Chronic Kidney Disease Patients Can Be Helped by Videoconferencing

Chronic Kidney Disease Patients Can Be Helped by Videoconferencing

Remote care technologies are valuable in providing high-quality, individual care to patients with chronic kidney disease (CKD), especially for those who live a distance from a treatment facility, according to the results of a study presented during the ASN Kidney Week 2015, held Nov. 3–8 in San Diego, California.

The study, led by Rajeev Rohatgi, MD, FASN, showed that using telemedicine to remotely deliver care to CKD patients with via telenephrology (videoconferencing) is equivalent to standard in-person care, and may even be superior for visit compliance. As Dr. Rohatgi noted, evidence indicates that patients with CKD who live far from a nephrology clinical practice have higher hospitalization rates as well as higher rates of mortality compared to CKD patients living near one.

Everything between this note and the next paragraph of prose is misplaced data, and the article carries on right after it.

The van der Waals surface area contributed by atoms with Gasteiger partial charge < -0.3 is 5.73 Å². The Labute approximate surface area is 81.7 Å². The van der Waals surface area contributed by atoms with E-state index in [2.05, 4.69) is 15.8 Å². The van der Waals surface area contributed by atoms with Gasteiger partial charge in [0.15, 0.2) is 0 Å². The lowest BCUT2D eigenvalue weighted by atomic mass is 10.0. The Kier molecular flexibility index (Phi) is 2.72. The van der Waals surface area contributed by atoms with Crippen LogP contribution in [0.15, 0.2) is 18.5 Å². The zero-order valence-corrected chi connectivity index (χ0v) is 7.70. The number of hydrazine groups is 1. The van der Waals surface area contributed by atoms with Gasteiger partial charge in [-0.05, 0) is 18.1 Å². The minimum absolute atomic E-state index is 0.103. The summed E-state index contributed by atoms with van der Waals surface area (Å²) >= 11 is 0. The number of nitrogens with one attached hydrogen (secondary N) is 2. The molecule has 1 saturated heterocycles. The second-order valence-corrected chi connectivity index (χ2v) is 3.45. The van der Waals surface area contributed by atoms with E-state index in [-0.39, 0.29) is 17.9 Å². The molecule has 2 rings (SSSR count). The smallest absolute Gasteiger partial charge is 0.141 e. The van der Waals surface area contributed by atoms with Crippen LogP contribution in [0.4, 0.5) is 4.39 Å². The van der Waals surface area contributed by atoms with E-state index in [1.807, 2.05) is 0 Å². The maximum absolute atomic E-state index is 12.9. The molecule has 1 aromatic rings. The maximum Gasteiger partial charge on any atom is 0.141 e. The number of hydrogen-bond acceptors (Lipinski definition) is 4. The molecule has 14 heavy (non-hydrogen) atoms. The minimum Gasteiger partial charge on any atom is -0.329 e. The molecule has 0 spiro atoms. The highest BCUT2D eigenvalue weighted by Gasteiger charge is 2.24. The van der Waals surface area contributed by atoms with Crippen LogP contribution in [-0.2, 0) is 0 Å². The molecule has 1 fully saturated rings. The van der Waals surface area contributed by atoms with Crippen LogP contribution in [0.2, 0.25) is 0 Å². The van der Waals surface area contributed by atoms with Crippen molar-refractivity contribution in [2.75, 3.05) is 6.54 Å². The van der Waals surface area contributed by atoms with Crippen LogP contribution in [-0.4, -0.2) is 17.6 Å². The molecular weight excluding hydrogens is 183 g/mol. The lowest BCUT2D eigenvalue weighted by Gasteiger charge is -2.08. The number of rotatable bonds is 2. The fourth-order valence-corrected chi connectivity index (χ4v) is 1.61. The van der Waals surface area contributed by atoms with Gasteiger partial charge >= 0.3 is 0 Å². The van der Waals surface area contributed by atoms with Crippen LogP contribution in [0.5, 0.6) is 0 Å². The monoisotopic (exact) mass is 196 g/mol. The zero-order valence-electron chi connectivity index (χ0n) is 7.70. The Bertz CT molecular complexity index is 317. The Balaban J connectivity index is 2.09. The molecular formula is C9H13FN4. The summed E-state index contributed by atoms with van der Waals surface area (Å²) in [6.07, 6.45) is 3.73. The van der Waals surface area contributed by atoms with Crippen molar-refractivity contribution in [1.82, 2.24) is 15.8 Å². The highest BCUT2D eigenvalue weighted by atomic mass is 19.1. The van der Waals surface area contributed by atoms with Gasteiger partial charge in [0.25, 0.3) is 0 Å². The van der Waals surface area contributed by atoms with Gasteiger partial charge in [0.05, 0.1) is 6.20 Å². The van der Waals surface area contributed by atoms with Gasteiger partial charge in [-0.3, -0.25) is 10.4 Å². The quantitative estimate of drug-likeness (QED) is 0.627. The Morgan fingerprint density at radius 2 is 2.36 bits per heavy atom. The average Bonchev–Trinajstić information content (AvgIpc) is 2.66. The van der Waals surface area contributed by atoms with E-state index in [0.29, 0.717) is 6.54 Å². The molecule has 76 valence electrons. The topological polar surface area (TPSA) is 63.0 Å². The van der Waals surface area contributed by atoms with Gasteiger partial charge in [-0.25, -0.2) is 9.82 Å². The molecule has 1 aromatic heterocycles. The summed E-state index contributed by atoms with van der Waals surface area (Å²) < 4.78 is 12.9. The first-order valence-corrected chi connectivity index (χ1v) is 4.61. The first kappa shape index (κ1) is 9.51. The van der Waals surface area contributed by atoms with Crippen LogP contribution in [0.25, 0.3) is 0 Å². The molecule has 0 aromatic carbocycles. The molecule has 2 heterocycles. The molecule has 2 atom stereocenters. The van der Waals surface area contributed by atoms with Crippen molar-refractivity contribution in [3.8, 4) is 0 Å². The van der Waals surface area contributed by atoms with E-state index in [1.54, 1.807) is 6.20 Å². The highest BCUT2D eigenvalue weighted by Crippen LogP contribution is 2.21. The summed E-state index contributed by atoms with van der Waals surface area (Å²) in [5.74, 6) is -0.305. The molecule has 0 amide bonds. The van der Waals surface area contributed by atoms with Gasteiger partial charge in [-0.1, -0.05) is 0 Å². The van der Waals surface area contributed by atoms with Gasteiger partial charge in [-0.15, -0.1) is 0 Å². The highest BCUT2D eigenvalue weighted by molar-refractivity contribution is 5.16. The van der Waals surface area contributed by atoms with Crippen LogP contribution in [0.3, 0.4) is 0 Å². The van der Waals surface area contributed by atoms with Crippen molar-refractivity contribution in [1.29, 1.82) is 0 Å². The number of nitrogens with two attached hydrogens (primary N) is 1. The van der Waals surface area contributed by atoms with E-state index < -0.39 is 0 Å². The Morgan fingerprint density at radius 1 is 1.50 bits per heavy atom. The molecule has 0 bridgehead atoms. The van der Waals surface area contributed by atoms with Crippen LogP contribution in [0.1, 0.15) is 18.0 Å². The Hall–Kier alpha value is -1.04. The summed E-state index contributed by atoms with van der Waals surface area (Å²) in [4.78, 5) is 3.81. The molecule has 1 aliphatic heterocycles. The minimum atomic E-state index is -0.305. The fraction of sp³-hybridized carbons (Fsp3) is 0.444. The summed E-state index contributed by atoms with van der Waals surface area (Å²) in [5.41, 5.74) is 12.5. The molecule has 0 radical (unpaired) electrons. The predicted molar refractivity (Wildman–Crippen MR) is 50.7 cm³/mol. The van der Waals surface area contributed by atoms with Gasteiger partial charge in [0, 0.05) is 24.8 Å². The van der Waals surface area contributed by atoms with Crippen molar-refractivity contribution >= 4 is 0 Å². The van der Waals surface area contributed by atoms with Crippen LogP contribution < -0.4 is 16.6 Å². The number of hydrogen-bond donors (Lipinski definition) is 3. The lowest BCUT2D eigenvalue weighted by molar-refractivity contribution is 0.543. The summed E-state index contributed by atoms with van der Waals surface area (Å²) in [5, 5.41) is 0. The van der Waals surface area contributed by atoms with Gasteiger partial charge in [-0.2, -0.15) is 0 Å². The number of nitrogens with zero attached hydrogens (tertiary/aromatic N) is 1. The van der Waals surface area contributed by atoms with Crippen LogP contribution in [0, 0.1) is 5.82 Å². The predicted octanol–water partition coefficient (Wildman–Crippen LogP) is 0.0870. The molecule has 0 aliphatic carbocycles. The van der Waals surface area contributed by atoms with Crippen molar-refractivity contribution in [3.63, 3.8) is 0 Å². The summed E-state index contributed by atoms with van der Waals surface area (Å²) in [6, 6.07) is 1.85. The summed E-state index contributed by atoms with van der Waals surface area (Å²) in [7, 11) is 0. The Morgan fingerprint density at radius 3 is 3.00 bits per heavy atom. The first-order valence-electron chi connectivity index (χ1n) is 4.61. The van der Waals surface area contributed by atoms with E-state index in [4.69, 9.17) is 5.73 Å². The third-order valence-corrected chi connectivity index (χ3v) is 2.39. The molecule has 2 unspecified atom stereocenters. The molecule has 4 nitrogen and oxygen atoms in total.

In the retrospective observational study, investigators evaluated the clinical outcomes of 121 CKD patients living close to and enrolled at the Bronx Veterans Affairs Medical Center (VAMC) clinic. These subjects were compared to a group of 117 CKD patients living a distance from a VA nephrologist practice and enrolled in telenephrology sessions. A nephrologist located at the Bronx VAMC remotely evaluated the study subjects between 2008 and 2014.

Results revealed that kidney disease characteristics were identical between the two groups, including eGRF, initial creatinine, distribution of CKD stage, and urine protein. However, the team found that the telenephrology group of patients had better appointment attendance (70.8%) compared to the standard care group (61.8%) and, subsequently, fewer canceled appointments (15.8% to 27.9%, respectively). Results further showed that before the institution of a telenephrology service, over 50% of CKD patients living far from a VA nephrologist either missed or canceled appointments at the Bronx VAMC. However, after establishing a telenephrology service, the rate of missed or canceled appointments was reduced by nearly half.

The team believes that care given to CKD patients locally increases the probability that they will attend their appointments, leading to clinical outcomes identical to conventional care. “These data imply that remote delivery of care via telenephrology has the potential to deliver equitable, patient-centered care to a geographically diverse patient population, while alleviating disparity in care,” Dr. Rohatgi said in a news release.

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